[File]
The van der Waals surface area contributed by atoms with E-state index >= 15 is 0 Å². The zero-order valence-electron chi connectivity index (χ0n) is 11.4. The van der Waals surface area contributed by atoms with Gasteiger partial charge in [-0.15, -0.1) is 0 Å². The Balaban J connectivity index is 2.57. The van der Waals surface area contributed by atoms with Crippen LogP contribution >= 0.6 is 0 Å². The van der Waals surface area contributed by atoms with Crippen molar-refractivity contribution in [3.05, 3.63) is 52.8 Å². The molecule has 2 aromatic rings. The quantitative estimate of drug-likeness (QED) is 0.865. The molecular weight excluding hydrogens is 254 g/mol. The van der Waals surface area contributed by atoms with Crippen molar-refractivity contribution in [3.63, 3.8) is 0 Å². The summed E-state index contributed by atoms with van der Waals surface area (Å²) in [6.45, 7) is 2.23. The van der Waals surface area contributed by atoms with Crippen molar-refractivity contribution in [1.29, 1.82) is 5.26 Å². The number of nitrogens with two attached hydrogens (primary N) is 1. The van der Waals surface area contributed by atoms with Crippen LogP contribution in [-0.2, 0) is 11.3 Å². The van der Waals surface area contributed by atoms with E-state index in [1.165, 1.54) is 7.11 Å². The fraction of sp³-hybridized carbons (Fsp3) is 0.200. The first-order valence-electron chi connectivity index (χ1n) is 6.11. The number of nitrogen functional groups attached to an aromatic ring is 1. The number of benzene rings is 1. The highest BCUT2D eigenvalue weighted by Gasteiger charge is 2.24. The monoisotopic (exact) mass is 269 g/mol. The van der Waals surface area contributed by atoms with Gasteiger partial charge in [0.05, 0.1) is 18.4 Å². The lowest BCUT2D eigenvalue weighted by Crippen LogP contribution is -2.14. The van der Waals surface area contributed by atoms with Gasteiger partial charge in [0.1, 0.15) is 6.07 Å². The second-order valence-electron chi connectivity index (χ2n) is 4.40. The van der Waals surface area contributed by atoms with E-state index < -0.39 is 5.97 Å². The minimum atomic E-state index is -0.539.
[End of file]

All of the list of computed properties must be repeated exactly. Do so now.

The van der Waals surface area contributed by atoms with E-state index >= 15 is 0 Å². The zero-order valence-electron chi connectivity index (χ0n) is 11.4. The van der Waals surface area contributed by atoms with Gasteiger partial charge in [-0.15, -0.1) is 0 Å². The Balaban J connectivity index is 2.57. The van der Waals surface area contributed by atoms with Crippen LogP contribution >= 0.6 is 0 Å². The van der Waals surface area contributed by atoms with Crippen molar-refractivity contribution in [3.05, 3.63) is 52.8 Å². The molecule has 2 aromatic rings. The quantitative estimate of drug-likeness (QED) is 0.865. The molecular weight excluding hydrogens is 254 g/mol. The van der Waals surface area contributed by atoms with Crippen molar-refractivity contribution in [3.63, 3.8) is 0 Å². The summed E-state index contributed by atoms with van der Waals surface area (Å²) in [6.45, 7) is 2.23. The van der Waals surface area contributed by atoms with Crippen molar-refractivity contribution in [1.29, 1.82) is 5.26 Å². The number of nitrogens with two attached hydrogens (primary N) is 1. The van der Waals surface area contributed by atoms with Crippen LogP contribution in [-0.2, 0) is 11.3 Å². The van der Waals surface area contributed by atoms with E-state index in [1.165, 1.54) is 7.11 Å². The fraction of sp³-hybridized carbons (Fsp3) is 0.200. The first-order valence-electron chi connectivity index (χ1n) is 6.11. The number of nitrogen functional groups attached to an aromatic ring is 1. The number of benzene rings is 1. The highest BCUT2D eigenvalue weighted by Gasteiger charge is 2.24. The monoisotopic (exact) mass is 269 g/mol. The van der Waals surface area contributed by atoms with Gasteiger partial charge in [0.05, 0.1) is 18.4 Å². The lowest BCUT2D eigenvalue weighted by Crippen LogP contribution is -2.14. The van der Waals surface area contributed by atoms with Gasteiger partial charge in [0.1, 0.15) is 6.07 Å². The second-order valence-electron chi connectivity index (χ2n) is 4.40. The van der Waals surface area contributed by atoms with E-state index < -0.39 is 5.97 Å². The minimum atomic E-state index is -0.539.